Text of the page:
Autism, the care they get versus the care they need.
Caring for my beautiful children is a full time job, well actually it feels like three full time jobs. Unfortunately there is something missing. I do everything I can for them, but my talents are limited to being mum.
The something missing is therapy. While they do go to therapy, they don’t have access to nearly as much time as they need with their occupational therapist and speech therapist, they require so much more than I am able to provide them.
It is a tough pill to swallow when you know how much better they would be doing if they could have access to treatment. The problem is finances. I simply do not have the money to cover the costs, and the funding they do receive is just not enough.
Master 5 is in the best position at the moment as he has access to early intervention funding from our state government, this however runs out when he turns 7, so we have a little over 18months left. But even that does not cover the hours he should be spending in therapy.
Master 7 did have funding, we unfortunately used it all and now we are left only 20 appointments for the year, and we still have to pay a gap fee for each session, roughly $80. So the question now becomes, what treatment does he need more? Speech? Occupational?
Master 10 was our unlucky child, as he didn’t receive his diagnosis til well after he passed the early intervention age limit, he received nothing. It has been our responsibility to pay for everything. We have been very fortunate to be able to get him in to see his psychologist, who is an amazing woman and she helped us with the billing so he is able to see her through our Medicare system.
She has also done the same for our younger boys, without her guidance and information we wouldn’t be able to get any psychology appointments for any of them as they are so expensive, it is above our means. She has been a life saver.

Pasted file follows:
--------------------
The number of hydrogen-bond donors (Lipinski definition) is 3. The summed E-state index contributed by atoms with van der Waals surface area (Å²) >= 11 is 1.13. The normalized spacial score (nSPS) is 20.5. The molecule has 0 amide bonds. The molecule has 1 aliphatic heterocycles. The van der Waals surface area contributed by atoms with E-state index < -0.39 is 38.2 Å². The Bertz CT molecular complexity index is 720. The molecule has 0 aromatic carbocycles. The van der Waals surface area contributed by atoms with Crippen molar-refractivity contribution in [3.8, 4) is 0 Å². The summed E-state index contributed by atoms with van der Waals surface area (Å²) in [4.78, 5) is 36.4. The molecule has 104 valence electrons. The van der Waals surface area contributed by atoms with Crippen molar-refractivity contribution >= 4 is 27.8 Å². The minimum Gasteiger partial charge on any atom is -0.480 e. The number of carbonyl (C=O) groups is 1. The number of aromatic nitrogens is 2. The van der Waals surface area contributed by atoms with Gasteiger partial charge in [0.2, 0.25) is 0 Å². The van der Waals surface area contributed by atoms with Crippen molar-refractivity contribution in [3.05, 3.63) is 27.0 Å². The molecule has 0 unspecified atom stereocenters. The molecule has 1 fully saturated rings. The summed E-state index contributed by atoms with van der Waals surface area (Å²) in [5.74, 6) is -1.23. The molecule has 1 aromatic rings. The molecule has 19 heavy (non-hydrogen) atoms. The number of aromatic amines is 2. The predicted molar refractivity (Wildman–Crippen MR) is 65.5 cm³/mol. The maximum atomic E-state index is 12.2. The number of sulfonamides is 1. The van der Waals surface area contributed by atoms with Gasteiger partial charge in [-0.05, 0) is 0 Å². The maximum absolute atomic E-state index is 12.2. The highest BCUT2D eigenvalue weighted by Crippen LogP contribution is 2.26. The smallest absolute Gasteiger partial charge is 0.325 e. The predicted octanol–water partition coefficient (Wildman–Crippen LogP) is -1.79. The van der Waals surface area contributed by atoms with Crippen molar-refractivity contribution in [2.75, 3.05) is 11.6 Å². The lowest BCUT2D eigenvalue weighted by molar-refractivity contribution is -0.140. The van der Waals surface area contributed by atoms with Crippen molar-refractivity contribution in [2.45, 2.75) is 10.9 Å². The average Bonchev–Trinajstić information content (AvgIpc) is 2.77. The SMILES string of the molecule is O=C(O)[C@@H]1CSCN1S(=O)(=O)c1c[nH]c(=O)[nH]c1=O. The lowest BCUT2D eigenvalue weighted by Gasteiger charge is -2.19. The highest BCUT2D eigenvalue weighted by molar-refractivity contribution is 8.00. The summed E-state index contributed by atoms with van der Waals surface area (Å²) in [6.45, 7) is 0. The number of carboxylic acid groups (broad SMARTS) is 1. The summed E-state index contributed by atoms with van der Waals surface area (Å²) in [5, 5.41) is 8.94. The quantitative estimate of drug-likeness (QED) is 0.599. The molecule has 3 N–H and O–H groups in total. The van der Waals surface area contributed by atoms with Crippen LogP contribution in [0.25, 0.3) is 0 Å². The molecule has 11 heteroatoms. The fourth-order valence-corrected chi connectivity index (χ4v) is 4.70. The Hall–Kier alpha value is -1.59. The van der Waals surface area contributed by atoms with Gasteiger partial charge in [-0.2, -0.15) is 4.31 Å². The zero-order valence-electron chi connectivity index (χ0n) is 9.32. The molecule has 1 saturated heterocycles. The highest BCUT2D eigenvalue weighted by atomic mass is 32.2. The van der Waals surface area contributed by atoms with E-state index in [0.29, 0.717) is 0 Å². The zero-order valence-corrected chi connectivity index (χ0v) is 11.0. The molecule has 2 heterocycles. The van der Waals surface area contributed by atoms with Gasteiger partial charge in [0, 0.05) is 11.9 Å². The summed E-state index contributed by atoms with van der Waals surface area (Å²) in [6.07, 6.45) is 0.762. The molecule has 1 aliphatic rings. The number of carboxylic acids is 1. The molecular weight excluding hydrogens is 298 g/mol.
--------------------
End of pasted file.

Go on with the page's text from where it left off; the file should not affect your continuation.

The biggest problem we face is speech and OT. While the boys are entitled to their 20 appointments, it’s simply not enough. To see real improvement and meet their goals, Master 7 and Master 5 need at least 4 therapy sessions a week, 1 for speech and 3 for OT.
I do as much extra therapy as possible at home and I try to incorporate something into every activity, be it fine motor skill development or gross motor skills, core strength training, basically anything I can think will assist, I do.
While what we do at home definitely helps, every parent can tell you that children sometimes don’t cooperate as well when at home as they do when in an appointment setting. I know we get so much more out of Master 5 in the hour he spends with his OT than in the hours he spends doing activities with me.
Then there are the resources, his occupational therapist has access to equipment that I could never afford. She knows how to switch from one activity seamlessly into the next when she can see he is getting fatigued. Plus, the positive reinforcement from someone other than mum, seems to get that little bit more effort.
Also, speech therapy is just so difficult, I do all the homework with the boys, but I honestly pray every time that I am doing it correctly. The sounds and pronunciation is actually crazy hard when you have to slow it down and I often worry that I’m doing more harm than good. Especially with Master 5 who has some sever speech issues.
Master 7 made monumental progress when he was in speech once a week, unfortunately that is one of the appointments we have had to stop attending due to the cost.
All that being said, there is hope on the horizon for children with ASD, or any disability here in Australia. The federal government is rolling out a new scheme to help families like mine who can’t match the cost of treatment their children need.
The NDIS, National Disabilities Insurance Scheme is coming. In fact in some areas of Australia it is already available. Now my research has only just started and I have discovered that this new system is going to change treatment for my children 100%, but only if I can apply correctly.
The little information I have started to gather leads me to believe I have to put together an application for each of my children, going into extreme detail, from day one of diagnosis through to now and request what treatments they are going to require. I have to include every report, every test and new reports from all their care providers.
A couple of friends who moved to my area are already using the scheme and have said that while it is fantastic once you are on board, getting there is an absolute challenge and a half. You can’t miss anything.
So over the next few weeks as I dive into this new paperwork mine field I will endeavour to share as much information as I possibly can with all the other aussies here on steemit. I have already learnt through word of mouth that I will most likely not receive everything I request for them, so it is best to ask for more than you need rather than less.
If any of you lovely people are already using the NDIS program I would love any information or assistance you can give.
As always thanks for reading.